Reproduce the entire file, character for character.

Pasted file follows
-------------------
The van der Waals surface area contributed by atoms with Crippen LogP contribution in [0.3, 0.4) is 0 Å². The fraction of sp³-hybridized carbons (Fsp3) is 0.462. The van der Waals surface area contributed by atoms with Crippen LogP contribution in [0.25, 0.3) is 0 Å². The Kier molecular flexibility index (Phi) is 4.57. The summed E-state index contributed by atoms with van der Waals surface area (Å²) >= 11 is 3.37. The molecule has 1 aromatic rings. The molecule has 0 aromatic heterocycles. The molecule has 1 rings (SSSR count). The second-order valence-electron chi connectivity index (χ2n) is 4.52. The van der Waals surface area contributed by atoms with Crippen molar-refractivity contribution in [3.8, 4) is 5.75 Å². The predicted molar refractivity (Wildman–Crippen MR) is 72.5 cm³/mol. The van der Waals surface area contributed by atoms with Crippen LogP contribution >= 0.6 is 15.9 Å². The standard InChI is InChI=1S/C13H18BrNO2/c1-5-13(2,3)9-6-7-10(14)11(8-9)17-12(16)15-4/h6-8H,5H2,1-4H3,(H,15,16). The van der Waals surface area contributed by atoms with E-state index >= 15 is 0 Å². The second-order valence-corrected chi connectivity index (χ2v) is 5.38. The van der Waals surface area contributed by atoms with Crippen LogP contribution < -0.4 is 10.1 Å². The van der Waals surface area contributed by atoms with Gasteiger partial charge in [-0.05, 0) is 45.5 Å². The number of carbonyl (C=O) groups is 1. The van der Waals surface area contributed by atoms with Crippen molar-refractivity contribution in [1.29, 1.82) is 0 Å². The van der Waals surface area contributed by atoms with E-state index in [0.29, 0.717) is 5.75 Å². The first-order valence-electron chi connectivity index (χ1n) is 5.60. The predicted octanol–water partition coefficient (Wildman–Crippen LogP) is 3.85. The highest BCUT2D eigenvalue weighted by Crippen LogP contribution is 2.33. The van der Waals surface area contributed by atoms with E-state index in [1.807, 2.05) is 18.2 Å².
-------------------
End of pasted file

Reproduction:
The van der Waals surface area contributed by atoms with Crippen LogP contribution in [0.3, 0.4) is 0 Å². The fraction of sp³-hybridized carbons (Fsp3) is 0.462. The van der Waals surface area contributed by atoms with Crippen LogP contribution in [0.25, 0.3) is 0 Å². The Kier molecular flexibility index (Phi) is 4.57. The summed E-state index contributed by atoms with van der Waals surface area (Å²) >= 11 is 3.37. The molecule has 1 aromatic rings. The molecule has 0 aromatic heterocycles. The molecule has 1 rings (SSSR count). The second-order valence-electron chi connectivity index (χ2n) is 4.52. The van der Waals surface area contributed by atoms with Crippen molar-refractivity contribution in [3.8, 4) is 5.75 Å². The predicted molar refractivity (Wildman–Crippen MR) is 72.5 cm³/mol. The van der Waals surface area contributed by atoms with Crippen LogP contribution >= 0.6 is 15.9 Å². The standard InChI is InChI=1S/C13H18BrNO2/c1-5-13(2,3)9-6-7-10(14)11(8-9)17-12(16)15-4/h6-8H,5H2,1-4H3,(H,15,16). The van der Waals surface area contributed by atoms with E-state index >= 15 is 0 Å². The second-order valence-corrected chi connectivity index (χ2v) is 5.38. The van der Waals surface area contributed by atoms with Crippen LogP contribution < -0.4 is 10.1 Å². The van der Waals surface area contributed by atoms with Gasteiger partial charge in [-0.05, 0) is 45.5 Å². The number of carbonyl (C=O) groups is 1. The van der Waals surface area contributed by atoms with Crippen molar-refractivity contribution in [1.29, 1.82) is 0 Å². The van der Waals surface area contributed by atoms with E-state index in [0.29, 0.717) is 5.75 Å². The first-order valence-electron chi connectivity index (χ1n) is 5.60. The predicted octanol–water partition coefficient (Wildman–Crippen LogP) is 3.85. The highest BCUT2D eigenvalue weighted by Crippen LogP contribution is 2.33. The van der Waals surface area contributed by atoms with E-state index in [1.807, 2.05) is 18.2 Å².